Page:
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MSHA News Release No. 98-0715
Mine Safety and Health Administration
Contact: Katherine Snyder or Amy Louviere
Phone: (703) 235-1452

Federal Mine Safety Agency Aims To Improve Miner Training

The Mine Safety and Health Administration (MSHA) is strengthening its educational and training arm and increasing its efforts to improve the quantity and quality of training assistance provided to the mining industry, Assistant Secretary of Labor for Mine Safety and Health Davitt McAteer announced.

"Workers need and deserve effective safety and health training to meet the many potential hazards they face," McAteer said, speaking to MSHA education and training employees today at the National Mine Health and Safety Academy in Beckley, W.Va. "Only with effective training can miners and mine operators recognize possible hazards and know the safe procedures to follow. This reorganization will mean greater emphasis, more flexibility, and better coordination of mine safety and health training efforts.

"Decades ago, Federal mine safety instructors traveled from mine to mine in special railroad cars. Like them, our instructors will be spending more time at the mines, interacting with mine managers and miners," McAteer said.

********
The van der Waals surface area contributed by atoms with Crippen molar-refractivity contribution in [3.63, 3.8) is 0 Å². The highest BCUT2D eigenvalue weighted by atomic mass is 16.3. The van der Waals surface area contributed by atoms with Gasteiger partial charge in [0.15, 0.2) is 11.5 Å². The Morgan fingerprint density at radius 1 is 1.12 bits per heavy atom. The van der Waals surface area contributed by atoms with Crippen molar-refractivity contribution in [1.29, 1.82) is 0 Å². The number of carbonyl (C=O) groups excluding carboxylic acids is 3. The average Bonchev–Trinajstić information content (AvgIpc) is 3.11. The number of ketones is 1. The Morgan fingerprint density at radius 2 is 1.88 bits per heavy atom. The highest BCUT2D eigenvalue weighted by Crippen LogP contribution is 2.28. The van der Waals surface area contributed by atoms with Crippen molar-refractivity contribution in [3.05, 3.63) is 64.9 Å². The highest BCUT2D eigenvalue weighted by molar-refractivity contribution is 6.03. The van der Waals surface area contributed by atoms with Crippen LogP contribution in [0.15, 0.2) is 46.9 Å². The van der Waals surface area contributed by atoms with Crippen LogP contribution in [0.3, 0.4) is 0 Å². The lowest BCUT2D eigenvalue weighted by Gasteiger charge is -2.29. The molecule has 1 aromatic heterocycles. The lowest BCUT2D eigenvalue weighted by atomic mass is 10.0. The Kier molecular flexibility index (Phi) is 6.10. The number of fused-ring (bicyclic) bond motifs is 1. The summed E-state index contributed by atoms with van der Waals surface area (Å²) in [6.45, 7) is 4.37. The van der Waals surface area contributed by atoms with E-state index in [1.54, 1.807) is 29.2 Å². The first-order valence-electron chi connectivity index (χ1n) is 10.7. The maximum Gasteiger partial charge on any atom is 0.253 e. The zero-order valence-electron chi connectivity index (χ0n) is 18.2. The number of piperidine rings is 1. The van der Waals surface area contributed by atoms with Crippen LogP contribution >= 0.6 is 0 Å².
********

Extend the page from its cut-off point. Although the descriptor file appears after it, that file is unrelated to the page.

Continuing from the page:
The reorganization places MSHA's approximately 50 education and training specialists under the agency's Educational Policy and Development activity. Previously these specialists were under the direction of district managers in enforcement districts.

So they can keep in close touch with the mines they serve, MSHA's education and training specialists will remain stationed at their current locations in approximately 30 MSHA offices throughout the country's mining regions. However, they will now be able to work across enforcement district boundaries, wherever the need is greatest.

"In reviewing our education and training functions, we carefully considered recommendations by management and labor in both the coal and metal and nonmetal mining industries," McAteer said.

McAteer noted that reorganization of MSHA's education and training activity also was one of some 100 recommendations made by a special advisory committee on ending pneumoconiosis in the coal mining industry.

MSHA's education and training specialists provide on-site assistance at mines, advise mine safety and health instructors, review mine operators' training plans, assist with local mining community safety and health activities, and participate in special safety and health initiatives.